My own vaccine story started when the company I work for, Senior Helpers, issued a mandate to its caregivers: everyone gets vaccinated. No exceptions. I signed up on the website for Tucson Medical Center that the company provided, and headed over to their North location on January 28th. There was a lot of traffic going in, and it was being directed by what appeared to be security guards. There was a maze for us to follow in the parking lot, then we drove to the first floor of the parking garage where shots were being administered. Even though I had an appointment, I still ended up waiting for about 45 minutes before I actually got the shot. The process was very well-organized and staffed by a large number of volunteers and health personnel. At the first stop, the staffer checked your credentials and made sure you were correctly registered. At the next stop, you were asked about reactions, allergies, any known health issues. Then you proceeded to the site where the shot was actually administered, after which you drove to a holding area where you were asked to wait for 15 minutes. Unfortunately, I did have a fairly immediate reaction: nausea, shakiness, and a bad headache. It had been almost four hours since I'd eaten though, so they brought me Ritz Crackers and Gatorade and told me to have lunch beforehand for the next shot. The food helped, and I was on my way in about 40 minutes. But I ended up feeling very tired for the next two days, and my arm was very sore. I didn't work that weekend and by Monday I was fine.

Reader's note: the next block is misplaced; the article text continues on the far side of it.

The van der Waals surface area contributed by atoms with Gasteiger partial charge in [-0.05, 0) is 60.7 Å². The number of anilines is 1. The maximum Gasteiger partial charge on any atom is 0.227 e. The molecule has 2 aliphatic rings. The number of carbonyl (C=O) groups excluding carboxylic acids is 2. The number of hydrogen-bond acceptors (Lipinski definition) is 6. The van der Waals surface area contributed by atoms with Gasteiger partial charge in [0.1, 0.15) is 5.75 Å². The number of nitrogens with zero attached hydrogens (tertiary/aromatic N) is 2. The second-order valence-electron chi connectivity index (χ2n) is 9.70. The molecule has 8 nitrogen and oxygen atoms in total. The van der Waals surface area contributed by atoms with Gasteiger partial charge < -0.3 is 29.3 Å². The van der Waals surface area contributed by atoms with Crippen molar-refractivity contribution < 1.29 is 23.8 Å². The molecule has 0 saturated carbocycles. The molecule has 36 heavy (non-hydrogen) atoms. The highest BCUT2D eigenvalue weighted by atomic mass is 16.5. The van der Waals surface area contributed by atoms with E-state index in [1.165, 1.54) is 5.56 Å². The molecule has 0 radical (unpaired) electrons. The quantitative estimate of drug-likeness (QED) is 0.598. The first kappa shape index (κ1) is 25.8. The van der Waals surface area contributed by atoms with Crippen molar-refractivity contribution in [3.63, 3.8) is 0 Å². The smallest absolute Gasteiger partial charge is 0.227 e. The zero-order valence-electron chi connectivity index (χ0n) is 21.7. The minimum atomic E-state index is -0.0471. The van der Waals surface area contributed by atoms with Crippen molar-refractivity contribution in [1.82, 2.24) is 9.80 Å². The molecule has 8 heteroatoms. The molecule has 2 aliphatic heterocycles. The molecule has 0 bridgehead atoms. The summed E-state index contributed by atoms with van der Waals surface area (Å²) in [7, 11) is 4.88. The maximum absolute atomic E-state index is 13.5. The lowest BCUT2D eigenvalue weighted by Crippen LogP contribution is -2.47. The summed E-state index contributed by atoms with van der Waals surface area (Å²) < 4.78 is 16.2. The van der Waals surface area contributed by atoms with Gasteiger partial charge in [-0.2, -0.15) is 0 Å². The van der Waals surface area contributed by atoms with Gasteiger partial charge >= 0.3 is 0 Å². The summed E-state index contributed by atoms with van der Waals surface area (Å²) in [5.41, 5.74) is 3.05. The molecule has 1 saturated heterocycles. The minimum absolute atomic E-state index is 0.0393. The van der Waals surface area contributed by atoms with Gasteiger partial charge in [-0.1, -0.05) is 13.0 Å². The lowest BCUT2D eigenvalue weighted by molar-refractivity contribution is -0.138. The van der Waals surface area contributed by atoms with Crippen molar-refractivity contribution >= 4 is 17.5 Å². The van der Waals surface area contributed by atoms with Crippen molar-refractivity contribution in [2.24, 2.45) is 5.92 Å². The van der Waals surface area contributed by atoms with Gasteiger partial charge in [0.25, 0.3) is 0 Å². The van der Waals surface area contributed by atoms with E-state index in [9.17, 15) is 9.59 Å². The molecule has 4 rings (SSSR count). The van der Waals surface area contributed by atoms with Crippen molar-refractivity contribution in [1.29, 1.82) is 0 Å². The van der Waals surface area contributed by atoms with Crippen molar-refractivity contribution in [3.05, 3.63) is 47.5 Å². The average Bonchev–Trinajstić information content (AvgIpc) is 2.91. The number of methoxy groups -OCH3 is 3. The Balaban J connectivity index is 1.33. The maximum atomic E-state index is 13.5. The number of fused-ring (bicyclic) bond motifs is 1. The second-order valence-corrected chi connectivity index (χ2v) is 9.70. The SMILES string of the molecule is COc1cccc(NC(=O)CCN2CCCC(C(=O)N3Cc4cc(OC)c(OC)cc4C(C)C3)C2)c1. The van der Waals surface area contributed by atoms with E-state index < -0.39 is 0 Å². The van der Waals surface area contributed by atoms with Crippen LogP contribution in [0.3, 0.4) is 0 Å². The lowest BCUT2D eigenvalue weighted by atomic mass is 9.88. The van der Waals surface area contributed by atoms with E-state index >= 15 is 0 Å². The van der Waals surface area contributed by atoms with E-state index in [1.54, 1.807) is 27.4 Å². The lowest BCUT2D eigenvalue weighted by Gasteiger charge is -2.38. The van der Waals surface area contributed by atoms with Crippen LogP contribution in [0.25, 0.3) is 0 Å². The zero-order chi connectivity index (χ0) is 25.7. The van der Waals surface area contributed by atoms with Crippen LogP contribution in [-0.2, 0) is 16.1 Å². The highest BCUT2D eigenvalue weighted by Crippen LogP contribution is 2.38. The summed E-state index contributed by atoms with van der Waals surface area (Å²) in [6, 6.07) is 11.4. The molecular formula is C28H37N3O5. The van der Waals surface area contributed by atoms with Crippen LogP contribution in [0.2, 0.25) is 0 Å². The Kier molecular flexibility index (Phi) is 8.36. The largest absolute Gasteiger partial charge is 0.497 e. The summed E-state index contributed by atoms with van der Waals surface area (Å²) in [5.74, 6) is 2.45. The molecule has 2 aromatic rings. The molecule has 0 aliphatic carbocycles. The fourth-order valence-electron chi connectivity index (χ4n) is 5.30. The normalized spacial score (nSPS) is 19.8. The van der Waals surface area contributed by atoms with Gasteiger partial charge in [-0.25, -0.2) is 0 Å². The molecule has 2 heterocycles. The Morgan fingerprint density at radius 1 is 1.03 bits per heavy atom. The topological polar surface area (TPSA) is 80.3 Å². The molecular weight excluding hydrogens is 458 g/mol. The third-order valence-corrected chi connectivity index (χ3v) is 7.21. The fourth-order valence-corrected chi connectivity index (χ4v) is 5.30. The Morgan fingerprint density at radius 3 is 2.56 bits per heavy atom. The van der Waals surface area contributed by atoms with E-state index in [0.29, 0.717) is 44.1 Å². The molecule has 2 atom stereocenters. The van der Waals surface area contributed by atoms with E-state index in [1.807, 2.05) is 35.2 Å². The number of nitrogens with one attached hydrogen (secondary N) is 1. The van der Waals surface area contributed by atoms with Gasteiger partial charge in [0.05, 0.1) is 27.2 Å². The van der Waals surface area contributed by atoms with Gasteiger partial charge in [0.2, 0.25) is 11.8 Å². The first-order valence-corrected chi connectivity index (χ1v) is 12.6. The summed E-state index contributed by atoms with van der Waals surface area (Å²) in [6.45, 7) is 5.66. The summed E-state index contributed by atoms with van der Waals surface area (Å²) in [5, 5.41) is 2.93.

I got the second shot on February 19th. I had been told that this shot was more powerful than the first and to expect a stronger reaction. Within 15 minutes of getting the shot, I felt myself going faint and would have passed out, I think, if I had not been sitting in my car with no danger of falling. I called out to the nurse who had inoculated me, and she came over with food and water. She encouraged me to take deep breaths, and within 15 minutes I was feeling well enough to drive. I was fine within an hour, and the only lingering effect that I felt was a very sore arm. A small price to pay for immunity! And I never even had to leave my car for either shot.

I am very impressed, and very grateful, for the speed of the vaccine rollout and the professionalism with which it is being administered. I'm glad I was in one of the earliest groups. As a Senior caregiver, I'm considered "essential," so we were in the second group or so to get the vaccine here in Arizona. I've read and heard many comments from others who have gotten the shot, others who want to get the shot, and others who say they'll never get it, for various reasons (my favorite being the fifth grader who told me at the Dog Park that "the vaccine makes you lose your faith in Jesus"). I'm not going to argue with them about their reasoning and their conspiracy theories. But I'm old enough to remember when everyone at school got the Polio sugar cube, and when we all lined up for the Smallpox vaccine - no exceptions. And you know what? We eradicated Smallpox. And you don't hear much about Polio these days, either. Sometimes the government has to decide what is the right thing to do as a country, and then get it done. And when that happens, I think it is our civic duty to share in that responsibility by doing our part, whatever that may be. In this case, it was just two shots. If I were still a drinking woman, I'd have a shot or two of tequila in honor of my personal victory over COVID, at least for now. Salut!

#Vaccine #Inauguration #Mandate #SideEffects #FullyImmune #Shots